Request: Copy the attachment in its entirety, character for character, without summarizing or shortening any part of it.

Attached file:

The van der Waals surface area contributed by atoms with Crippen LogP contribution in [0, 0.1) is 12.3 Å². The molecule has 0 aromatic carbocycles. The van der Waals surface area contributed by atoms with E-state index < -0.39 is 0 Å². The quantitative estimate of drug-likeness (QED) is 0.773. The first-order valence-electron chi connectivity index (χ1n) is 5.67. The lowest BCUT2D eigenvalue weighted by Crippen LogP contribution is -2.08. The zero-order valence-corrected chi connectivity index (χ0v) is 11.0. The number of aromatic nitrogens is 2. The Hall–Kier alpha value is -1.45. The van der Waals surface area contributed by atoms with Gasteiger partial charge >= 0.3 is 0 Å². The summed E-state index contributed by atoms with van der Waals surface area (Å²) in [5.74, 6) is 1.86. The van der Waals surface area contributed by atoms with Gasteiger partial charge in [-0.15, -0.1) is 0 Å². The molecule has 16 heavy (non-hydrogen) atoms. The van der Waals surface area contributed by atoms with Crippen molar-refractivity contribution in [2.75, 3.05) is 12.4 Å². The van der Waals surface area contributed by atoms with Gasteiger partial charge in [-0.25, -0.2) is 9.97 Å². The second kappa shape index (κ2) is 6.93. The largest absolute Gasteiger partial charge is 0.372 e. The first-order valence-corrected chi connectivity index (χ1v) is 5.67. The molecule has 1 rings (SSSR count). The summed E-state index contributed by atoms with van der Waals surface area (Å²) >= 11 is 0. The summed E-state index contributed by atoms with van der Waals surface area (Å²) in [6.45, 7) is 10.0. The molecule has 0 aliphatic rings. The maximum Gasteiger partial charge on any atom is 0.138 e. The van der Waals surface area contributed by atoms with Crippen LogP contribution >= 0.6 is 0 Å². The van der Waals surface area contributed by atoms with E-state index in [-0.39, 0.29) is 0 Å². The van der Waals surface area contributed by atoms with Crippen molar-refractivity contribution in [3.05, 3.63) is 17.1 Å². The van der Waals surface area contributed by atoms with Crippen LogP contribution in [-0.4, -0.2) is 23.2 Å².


The van der Waals surface area contributed by atoms with Crippen LogP contribution in [0, 0.1) is 12.3 Å². The molecule has 0 aromatic carbocycles. The van der Waals surface area contributed by atoms with E-state index < -0.39 is 0 Å². The quantitative estimate of drug-likeness (QED) is 0.773. The first-order valence-electron chi connectivity index (χ1n) is 5.67. The lowest BCUT2D eigenvalue weighted by Crippen LogP contribution is -2.08. The zero-order valence-corrected chi connectivity index (χ0v) is 11.0. The number of aromatic nitrogens is 2. The Hall–Kier alpha value is -1.45. The van der Waals surface area contributed by atoms with Gasteiger partial charge >= 0.3 is 0 Å². The summed E-state index contributed by atoms with van der Waals surface area (Å²) in [5.74, 6) is 1.86. The van der Waals surface area contributed by atoms with Gasteiger partial charge in [-0.15, -0.1) is 0 Å². The molecule has 16 heavy (non-hydrogen) atoms. The van der Waals surface area contributed by atoms with Crippen molar-refractivity contribution in [2.75, 3.05) is 12.4 Å². The van der Waals surface area contributed by atoms with Gasteiger partial charge in [-0.25, -0.2) is 9.97 Å². The second kappa shape index (κ2) is 6.93. The largest absolute Gasteiger partial charge is 0.372 e. The first-order valence-corrected chi connectivity index (χ1v) is 5.67. The molecule has 1 rings (SSSR count). The summed E-state index contributed by atoms with van der Waals surface area (Å²) >= 11 is 0. The summed E-state index contributed by atoms with van der Waals surface area (Å²) in [6.45, 7) is 10.0. The molecule has 0 aliphatic rings. The maximum Gasteiger partial charge on any atom is 0.138 e. The van der Waals surface area contributed by atoms with Crippen LogP contribution >= 0.6 is 0 Å². The van der Waals surface area contributed by atoms with E-state index in [-0.39, 0.29) is 0 Å². The van der Waals surface area contributed by atoms with Crippen molar-refractivity contribution in [3.05, 3.63) is 17.1 Å². The van der Waals surface area contributed by atoms with Crippen LogP contribution in [-0.4, -0.2) is 23.2 Å².